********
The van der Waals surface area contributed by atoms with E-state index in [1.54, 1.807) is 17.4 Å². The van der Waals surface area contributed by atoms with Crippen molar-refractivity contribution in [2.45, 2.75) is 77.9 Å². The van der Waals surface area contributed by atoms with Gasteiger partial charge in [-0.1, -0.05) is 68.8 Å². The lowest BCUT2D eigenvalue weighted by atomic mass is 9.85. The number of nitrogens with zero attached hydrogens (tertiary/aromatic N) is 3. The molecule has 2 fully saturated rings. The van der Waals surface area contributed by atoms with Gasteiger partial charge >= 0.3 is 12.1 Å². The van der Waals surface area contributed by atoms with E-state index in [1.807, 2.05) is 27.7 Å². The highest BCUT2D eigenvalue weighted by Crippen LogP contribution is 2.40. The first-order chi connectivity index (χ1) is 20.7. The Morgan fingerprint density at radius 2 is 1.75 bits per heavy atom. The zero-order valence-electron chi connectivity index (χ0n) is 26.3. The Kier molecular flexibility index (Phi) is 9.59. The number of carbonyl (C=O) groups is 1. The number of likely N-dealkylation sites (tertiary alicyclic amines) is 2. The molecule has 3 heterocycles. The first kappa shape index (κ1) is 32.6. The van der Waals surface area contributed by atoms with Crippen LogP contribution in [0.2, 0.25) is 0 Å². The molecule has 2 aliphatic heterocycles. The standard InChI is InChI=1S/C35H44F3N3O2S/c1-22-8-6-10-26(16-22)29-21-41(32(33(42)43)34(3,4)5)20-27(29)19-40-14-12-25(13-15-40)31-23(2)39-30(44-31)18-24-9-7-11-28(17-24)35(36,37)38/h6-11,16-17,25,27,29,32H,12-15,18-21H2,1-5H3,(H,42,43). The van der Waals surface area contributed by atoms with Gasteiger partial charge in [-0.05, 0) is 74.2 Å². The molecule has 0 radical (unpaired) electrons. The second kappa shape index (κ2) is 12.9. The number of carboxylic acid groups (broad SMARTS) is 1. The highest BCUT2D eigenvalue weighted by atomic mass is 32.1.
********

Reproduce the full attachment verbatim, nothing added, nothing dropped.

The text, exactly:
The van der Waals surface area contributed by atoms with E-state index in [1.54, 1.807) is 17.4 Å². The van der Waals surface area contributed by atoms with Crippen molar-refractivity contribution in [2.45, 2.75) is 77.9 Å². The van der Waals surface area contributed by atoms with Gasteiger partial charge in [-0.1, -0.05) is 68.8 Å². The lowest BCUT2D eigenvalue weighted by atomic mass is 9.85. The number of nitrogens with zero attached hydrogens (tertiary/aromatic N) is 3. The molecule has 2 fully saturated rings. The van der Waals surface area contributed by atoms with Gasteiger partial charge >= 0.3 is 12.1 Å². The van der Waals surface area contributed by atoms with E-state index in [1.807, 2.05) is 27.7 Å². The highest BCUT2D eigenvalue weighted by Crippen LogP contribution is 2.40. The first-order chi connectivity index (χ1) is 20.7. The Morgan fingerprint density at radius 2 is 1.75 bits per heavy atom. The zero-order valence-electron chi connectivity index (χ0n) is 26.3. The Kier molecular flexibility index (Phi) is 9.59. The number of carbonyl (C=O) groups is 1. The number of likely N-dealkylation sites (tertiary alicyclic amines) is 2. The molecule has 3 heterocycles. The first kappa shape index (κ1) is 32.6. The van der Waals surface area contributed by atoms with Crippen LogP contribution in [0.2, 0.25) is 0 Å². The molecule has 2 aliphatic heterocycles. The standard InChI is InChI=1S/C35H44F3N3O2S/c1-22-8-6-10-26(16-22)29-21-41(32(33(42)43)34(3,4)5)20-27(29)19-40-14-12-25(13-15-40)31-23(2)39-30(44-31)18-24-9-7-11-28(17-24)35(36,37)38/h6-11,16-17,25,27,29,32H,12-15,18-21H2,1-5H3,(H,42,43). The van der Waals surface area contributed by atoms with Gasteiger partial charge in [-0.05, 0) is 74.2 Å². The molecule has 0 radical (unpaired) electrons. The second kappa shape index (κ2) is 12.9. The number of carboxylic acid groups (broad SMARTS) is 1. The highest BCUT2D eigenvalue weighted by atomic mass is 32.1.